Prism Sound joins the ProGUIDE project to help improve opportunities for the visually impairedCambridge, UK: Prism Sound is delighted to announce its support for the ProGUIDE Project, which is helping to improve facilities and opportunities for visually impaired sound engineers, musicians and producers.
Following its acquisition of SADiE, Prism Sound has joined the project in place of SADiE's former owner, Studio Audio and Video Ltd. The company recently held a ProGUIDE seminar day at its headquarters in Cambridge and is also assisting with technical and marketing initiatives that are designed to further the ProGUIDE cause.
"This is an important initiative and one we are very happy to support," says Graham Boswell, Sales and Marketing director of Prism Sound. "Without special tools, blind and visually impaired people face real difficulties finding employment in audio production. This is a shame, as the aural nature of our business ought to make it an ideal profession. The work ProGUIDE has done to date is already providing a neat solution that allows blind and visually impaired people to work on audio production projects using SADiE. We are determined to help further this work and we hope that by lending Prism Sound's weight to the project we will be able to encourage other manufacturers to take this issue seriously."
Pro GUIDE was established in October 2006 by Stig Hedlund, head of the Swedish and Finnish SveFi Academy, which offers training in a real environment for visually impaired music technology users. Its aim is to provide sound engineers, musicians and producers with effective solutions so that they can access the latest digital recording technology. It also promotes education for the visually impaired in these professions.
"Many visually impaired sound engineers lost their jobs when digital technology was introduced because the new technology proved to be inaccessible for them," Hedlund says. "ProGUIDE has identified three steps that can help to change this situation - surveying current needs and prerequisites; developing software to make the technology accessible and creating a lasting forum through which we can disseminate project results to other manufacturers, educational establishments and sound recording professionals so that they, too, can help provide access to the visually impaired."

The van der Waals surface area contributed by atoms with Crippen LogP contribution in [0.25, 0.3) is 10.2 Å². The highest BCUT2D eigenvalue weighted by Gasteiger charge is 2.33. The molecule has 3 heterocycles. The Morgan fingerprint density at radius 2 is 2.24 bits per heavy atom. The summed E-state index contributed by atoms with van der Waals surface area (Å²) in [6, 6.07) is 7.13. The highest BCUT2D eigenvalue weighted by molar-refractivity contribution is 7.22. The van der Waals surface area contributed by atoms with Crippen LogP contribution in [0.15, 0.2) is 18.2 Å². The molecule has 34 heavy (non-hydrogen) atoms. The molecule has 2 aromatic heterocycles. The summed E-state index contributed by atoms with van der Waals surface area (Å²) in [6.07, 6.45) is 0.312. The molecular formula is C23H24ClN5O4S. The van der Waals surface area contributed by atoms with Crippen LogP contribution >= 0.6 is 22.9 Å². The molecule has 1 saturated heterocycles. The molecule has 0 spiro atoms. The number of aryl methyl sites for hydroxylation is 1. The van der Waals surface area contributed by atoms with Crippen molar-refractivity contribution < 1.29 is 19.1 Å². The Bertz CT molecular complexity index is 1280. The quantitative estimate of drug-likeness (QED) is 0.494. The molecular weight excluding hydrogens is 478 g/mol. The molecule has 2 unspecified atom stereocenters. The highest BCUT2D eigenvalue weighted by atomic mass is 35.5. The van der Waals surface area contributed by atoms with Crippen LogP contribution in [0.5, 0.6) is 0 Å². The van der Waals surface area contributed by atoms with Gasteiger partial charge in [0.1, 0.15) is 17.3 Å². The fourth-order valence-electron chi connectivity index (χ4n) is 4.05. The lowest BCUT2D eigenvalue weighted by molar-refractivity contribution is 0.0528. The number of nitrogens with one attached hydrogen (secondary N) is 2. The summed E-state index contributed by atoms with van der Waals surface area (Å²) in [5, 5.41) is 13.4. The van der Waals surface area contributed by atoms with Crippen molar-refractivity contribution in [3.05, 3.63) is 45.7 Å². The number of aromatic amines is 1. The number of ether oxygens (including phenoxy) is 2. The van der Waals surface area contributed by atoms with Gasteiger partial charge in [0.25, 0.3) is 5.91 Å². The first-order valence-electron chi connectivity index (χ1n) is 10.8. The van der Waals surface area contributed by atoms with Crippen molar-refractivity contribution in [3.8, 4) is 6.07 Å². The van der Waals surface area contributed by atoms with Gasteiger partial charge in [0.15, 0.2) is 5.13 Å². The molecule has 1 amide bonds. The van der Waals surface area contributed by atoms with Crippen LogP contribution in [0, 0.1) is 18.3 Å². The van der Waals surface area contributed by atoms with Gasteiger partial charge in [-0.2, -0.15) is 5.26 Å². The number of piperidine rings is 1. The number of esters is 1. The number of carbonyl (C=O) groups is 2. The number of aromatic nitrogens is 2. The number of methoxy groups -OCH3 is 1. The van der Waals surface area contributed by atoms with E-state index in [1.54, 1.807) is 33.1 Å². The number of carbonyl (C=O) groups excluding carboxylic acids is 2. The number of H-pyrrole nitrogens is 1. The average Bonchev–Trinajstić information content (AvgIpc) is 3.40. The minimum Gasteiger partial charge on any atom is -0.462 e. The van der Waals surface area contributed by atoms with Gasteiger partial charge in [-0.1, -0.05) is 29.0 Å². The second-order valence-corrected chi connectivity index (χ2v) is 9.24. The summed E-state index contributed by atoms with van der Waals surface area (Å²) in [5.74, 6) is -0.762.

SADiE audio editing systems have been used by blind and visually impaired people for many years due to their ease of use and comprehensive editing abilities. The brand became formally involved in the ProGUIDE project in 2006 and has created hardware surfaces that were designed with the visually impaired in mind.
SADiE product specialist Steve Penn says: "The technical side of the ProGUIDE project greatly enhances SADiE's accessibility features. Visually impaired computer users can operate PCs by means of "screen reader" software, which uses a number of techniques to gather information from the screen and report that information via speech-synthesis or Braille displays. At the same time mouse clicks can be replaced by hotkeys or voice commands.
"SADiE v5.6.1 added enhanced accessibility by reporting much more information to the screen reader. Where previously some screen reader scripts were written for specific workflows in SADIE, there is now much more scope for producing an interface that gives the user as much control as a sighted operator."
ProGUIDE has recently released a set of scripts for JAWS (one of the most popular screen reader products) that exploits SADiE's accessibility features. Hedlund believes this solution provides a real chance to broaden the labour market and job opportunities for the visually impaired.
"The SADiE system with the Papenmeier Braille display and the adapted JAWS screen reader allows blind people to take job opportunities that were inaccessible before," he explains. The quality of the SADiE system is close to perfection and these latest adaptations make it possible for our target group to use it in a very effective manner."
More information about ProGUIDE can be obtained from www.proguide.eu. This website is sponsored by the European Union Commission and by the Leonardo Programme.
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